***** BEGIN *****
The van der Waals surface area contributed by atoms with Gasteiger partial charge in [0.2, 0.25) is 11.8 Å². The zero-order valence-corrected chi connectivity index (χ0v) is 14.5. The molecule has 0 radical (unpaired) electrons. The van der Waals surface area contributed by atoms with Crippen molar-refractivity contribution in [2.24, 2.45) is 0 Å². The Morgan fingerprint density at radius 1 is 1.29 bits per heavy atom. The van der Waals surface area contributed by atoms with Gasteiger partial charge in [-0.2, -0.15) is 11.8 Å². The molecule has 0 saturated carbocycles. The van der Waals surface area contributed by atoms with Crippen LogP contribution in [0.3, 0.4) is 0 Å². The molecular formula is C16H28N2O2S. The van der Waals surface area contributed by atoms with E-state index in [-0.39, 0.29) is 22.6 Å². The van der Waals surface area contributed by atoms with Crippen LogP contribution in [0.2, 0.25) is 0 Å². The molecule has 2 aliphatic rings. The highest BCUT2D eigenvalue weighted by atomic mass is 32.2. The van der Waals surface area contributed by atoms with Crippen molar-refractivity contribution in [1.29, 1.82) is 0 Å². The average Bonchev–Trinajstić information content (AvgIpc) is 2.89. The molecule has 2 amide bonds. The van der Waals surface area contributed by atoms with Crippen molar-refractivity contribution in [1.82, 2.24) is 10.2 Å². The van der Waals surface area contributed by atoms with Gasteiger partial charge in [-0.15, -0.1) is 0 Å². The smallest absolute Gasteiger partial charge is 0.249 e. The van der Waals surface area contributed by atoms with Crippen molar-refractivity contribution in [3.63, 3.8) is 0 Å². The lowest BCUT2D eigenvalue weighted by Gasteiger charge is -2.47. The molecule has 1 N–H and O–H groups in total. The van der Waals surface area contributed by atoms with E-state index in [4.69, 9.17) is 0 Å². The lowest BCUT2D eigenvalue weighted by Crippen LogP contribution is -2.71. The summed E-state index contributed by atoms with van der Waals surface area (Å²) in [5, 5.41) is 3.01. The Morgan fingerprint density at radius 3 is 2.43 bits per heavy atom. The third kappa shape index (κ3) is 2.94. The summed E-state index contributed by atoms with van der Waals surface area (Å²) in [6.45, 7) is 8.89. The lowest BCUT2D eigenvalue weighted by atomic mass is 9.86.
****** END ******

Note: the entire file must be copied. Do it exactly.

The van der Waals surface area contributed by atoms with Gasteiger partial charge in [0.2, 0.25) is 11.8 Å². The zero-order valence-corrected chi connectivity index (χ0v) is 14.5. The molecule has 0 radical (unpaired) electrons. The van der Waals surface area contributed by atoms with Crippen molar-refractivity contribution in [2.24, 2.45) is 0 Å². The Morgan fingerprint density at radius 1 is 1.29 bits per heavy atom. The van der Waals surface area contributed by atoms with Gasteiger partial charge in [-0.2, -0.15) is 11.8 Å². The molecule has 0 saturated carbocycles. The van der Waals surface area contributed by atoms with Crippen LogP contribution in [0.3, 0.4) is 0 Å². The molecular formula is C16H28N2O2S. The van der Waals surface area contributed by atoms with E-state index in [-0.39, 0.29) is 22.6 Å². The van der Waals surface area contributed by atoms with Crippen LogP contribution in [0.2, 0.25) is 0 Å². The molecule has 2 aliphatic rings. The highest BCUT2D eigenvalue weighted by atomic mass is 32.2. The van der Waals surface area contributed by atoms with Crippen molar-refractivity contribution in [1.29, 1.82) is 0 Å². The average Bonchev–Trinajstić information content (AvgIpc) is 2.89. The molecule has 2 amide bonds. The van der Waals surface area contributed by atoms with Crippen molar-refractivity contribution in [1.82, 2.24) is 10.2 Å². The van der Waals surface area contributed by atoms with Gasteiger partial charge in [-0.15, -0.1) is 0 Å². The smallest absolute Gasteiger partial charge is 0.249 e. The van der Waals surface area contributed by atoms with Crippen molar-refractivity contribution in [3.63, 3.8) is 0 Å². The lowest BCUT2D eigenvalue weighted by Gasteiger charge is -2.47. The molecule has 1 N–H and O–H groups in total. The van der Waals surface area contributed by atoms with E-state index in [4.69, 9.17) is 0 Å². The lowest BCUT2D eigenvalue weighted by Crippen LogP contribution is -2.71. The summed E-state index contributed by atoms with van der Waals surface area (Å²) in [5, 5.41) is 3.01. The Morgan fingerprint density at radius 3 is 2.43 bits per heavy atom. The third kappa shape index (κ3) is 2.94. The summed E-state index contributed by atoms with van der Waals surface area (Å²) in [6.45, 7) is 8.89. The lowest BCUT2D eigenvalue weighted by atomic mass is 9.86.